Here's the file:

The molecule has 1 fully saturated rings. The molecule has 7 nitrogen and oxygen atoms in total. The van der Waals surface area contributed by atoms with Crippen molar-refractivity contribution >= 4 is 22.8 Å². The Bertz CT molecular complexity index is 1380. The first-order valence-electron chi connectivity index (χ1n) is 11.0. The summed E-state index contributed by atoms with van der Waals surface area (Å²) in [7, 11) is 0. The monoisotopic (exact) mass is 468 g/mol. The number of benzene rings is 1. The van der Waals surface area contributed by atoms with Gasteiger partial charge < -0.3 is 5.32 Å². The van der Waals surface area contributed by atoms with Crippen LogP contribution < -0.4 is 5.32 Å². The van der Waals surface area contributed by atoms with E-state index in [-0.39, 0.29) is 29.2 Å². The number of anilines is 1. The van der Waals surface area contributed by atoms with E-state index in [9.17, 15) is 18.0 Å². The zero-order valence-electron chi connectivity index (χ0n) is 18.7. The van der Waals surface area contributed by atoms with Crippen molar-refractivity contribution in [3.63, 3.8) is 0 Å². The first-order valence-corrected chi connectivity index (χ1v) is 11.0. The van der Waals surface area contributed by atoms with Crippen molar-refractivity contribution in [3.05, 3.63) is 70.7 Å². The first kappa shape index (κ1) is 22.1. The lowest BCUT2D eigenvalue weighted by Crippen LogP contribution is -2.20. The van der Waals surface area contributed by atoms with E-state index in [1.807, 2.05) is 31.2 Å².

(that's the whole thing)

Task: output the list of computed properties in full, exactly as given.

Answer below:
The molecule has 1 fully saturated rings. The molecule has 7 nitrogen and oxygen atoms in total. The van der Waals surface area contributed by atoms with Crippen molar-refractivity contribution >= 4 is 22.8 Å². The Bertz CT molecular complexity index is 1380. The first-order valence-electron chi connectivity index (χ1n) is 11.0. The summed E-state index contributed by atoms with van der Waals surface area (Å²) in [7, 11) is 0. The monoisotopic (exact) mass is 468 g/mol. The number of benzene rings is 1. The van der Waals surface area contributed by atoms with Gasteiger partial charge < -0.3 is 5.32 Å². The van der Waals surface area contributed by atoms with Crippen LogP contribution < -0.4 is 5.32 Å². The van der Waals surface area contributed by atoms with E-state index in [-0.39, 0.29) is 29.2 Å². The number of anilines is 1. The van der Waals surface area contributed by atoms with E-state index in [9.17, 15) is 18.0 Å². The zero-order valence-electron chi connectivity index (χ0n) is 18.7. The van der Waals surface area contributed by atoms with Crippen molar-refractivity contribution in [3.63, 3.8) is 0 Å². The first-order valence-corrected chi connectivity index (χ1v) is 11.0. The van der Waals surface area contributed by atoms with Crippen molar-refractivity contribution in [3.05, 3.63) is 70.7 Å². The first kappa shape index (κ1) is 22.1. The lowest BCUT2D eigenvalue weighted by Crippen LogP contribution is -2.20. The van der Waals surface area contributed by atoms with E-state index in [1.807, 2.05) is 31.2 Å².